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What is the best treatment for leg pain due to varicose veins?

Just want to ask what is the most effective and easy ways to ease the so much pain caused by the varicose veins, especially in an old woman who has an age of 80 years old.

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Doctors Answers (9)

The quickest treatment is being fitted for compression hose and being evaluated with an ultrasound for vein disease. Treatment with ultrasound guided closure of the diseased veins is safe and done in the office. This treatment can eliminate the pain and can prevent vein ulcers from arising.

One solution is compression hose that help to improve the circulation and reduce pain associated with varicose vein distension (stretching of the vein from over filling). At 80 years of age, I would suggest a compression of 15-20mm/Hg. This is considerably easier to put on and take off daily, no need to wear them in bed. We often treat varicose veins in the office with a fiber-optic laser vein ablation in patients who are in their 70-80's and I would consider this if the patient has good mobility and is still active, especially if they have to stand for long periods during the days activities.

Varicose veins can be treated with different modalities depending on what the source is. She should have an ultrasound to evaluate if there are any deeper veins with backwards blood flow that is causing the varicose veins. The varicose veins can be treated with phlebectomy or sclerotherapy both are minimally invasive. However, if there is a deeper vein that is causing the varicosities such as an incompetent Great saphneous vein then that vein should be closed with either endovenous laser or radiofrequency ablation. A thorough ultrasound and evaluation will answer your question.

The proper treatment can only be determined after a clinical exam and after venous color duplex ultrasound studies have been performed. The size, shape, and location of the underlying veins which are causing the pain determine the procedure to be chosen. Even very elderly patients can tolerate the minimally invasive vein procedures if they are indicated.

This is a difficult question to answer based on the information given. If there is underlying venous reflux of the great saphenous vein or small saphenous vein, then endovascular ablation of these veins is needed before the varicose veins are treated. If the varicose veins are large, then treatment may require a microphlebectomy, or varicose vein removal. Sclerotherapy is another option depending on the varicose veins noted. The best recommendation I have for you is to undergo evaluation by a vein specialist. This would be followed by a discussion with the doctor as to what are the effective, ease and best ways to treat your varicose veins.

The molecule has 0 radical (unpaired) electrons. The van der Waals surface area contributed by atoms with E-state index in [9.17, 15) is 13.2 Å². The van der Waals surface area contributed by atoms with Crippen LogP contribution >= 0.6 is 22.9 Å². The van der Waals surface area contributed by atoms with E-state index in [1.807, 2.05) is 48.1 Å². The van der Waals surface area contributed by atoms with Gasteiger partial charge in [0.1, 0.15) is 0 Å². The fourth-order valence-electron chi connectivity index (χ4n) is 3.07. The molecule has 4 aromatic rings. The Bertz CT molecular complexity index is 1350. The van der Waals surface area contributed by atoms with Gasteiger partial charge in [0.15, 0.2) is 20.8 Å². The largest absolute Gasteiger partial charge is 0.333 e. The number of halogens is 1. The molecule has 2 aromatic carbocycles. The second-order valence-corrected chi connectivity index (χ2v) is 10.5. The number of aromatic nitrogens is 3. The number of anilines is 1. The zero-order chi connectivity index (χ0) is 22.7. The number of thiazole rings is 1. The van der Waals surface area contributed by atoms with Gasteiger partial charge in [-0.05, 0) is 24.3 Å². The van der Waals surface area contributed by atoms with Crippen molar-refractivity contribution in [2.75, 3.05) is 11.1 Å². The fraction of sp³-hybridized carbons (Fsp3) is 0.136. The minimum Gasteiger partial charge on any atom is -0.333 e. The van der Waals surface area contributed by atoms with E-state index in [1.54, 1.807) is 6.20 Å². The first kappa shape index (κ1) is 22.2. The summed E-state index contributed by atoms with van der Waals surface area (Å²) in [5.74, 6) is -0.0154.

Wearing properly fit compression stockings is the safest treatment available to control symptoms from leg veins. Otherwise, consultation with a vein specialist will determine other more definitive treatment methods appropriate for your condition.

My oldest patient is 92 that we successfully treated her veins with an in office procedure that takes about 45 minutes. Insurance covers treatment of this type problem. Otherwise she needs to be evaluated for appropriate graded compression if she can tolerate.

This can be difficult for someone in your age group unless you are able to manage compression hose. You do not need the strongest hose and sometimes 15-20 mmHg strength will help. As long as someone can teach you how to apply the hose and you can reach your feet easily. They should be measured and of good quality for ease of application. However, if you are a fit and active 80 year old, I would advise a full evaluation by a vascular trained surgeon specializing in varicose vein treatment including ultrasound examination. You still may be a candidate for minimally invasive treatments which would go a long way to restoring your health. In the mean time, elevating your legs during the day, drinking plenty of fluids, walking regularly and support therapy of some kind, whether hose or wraps will definitely help. I have treated many people who are 80 years young.

First, leg elevation and compression hose and if this does not work, get an ultrasound and see if she has venous insufficiency and if she does and is otherwise healthy, consider treating the veins.

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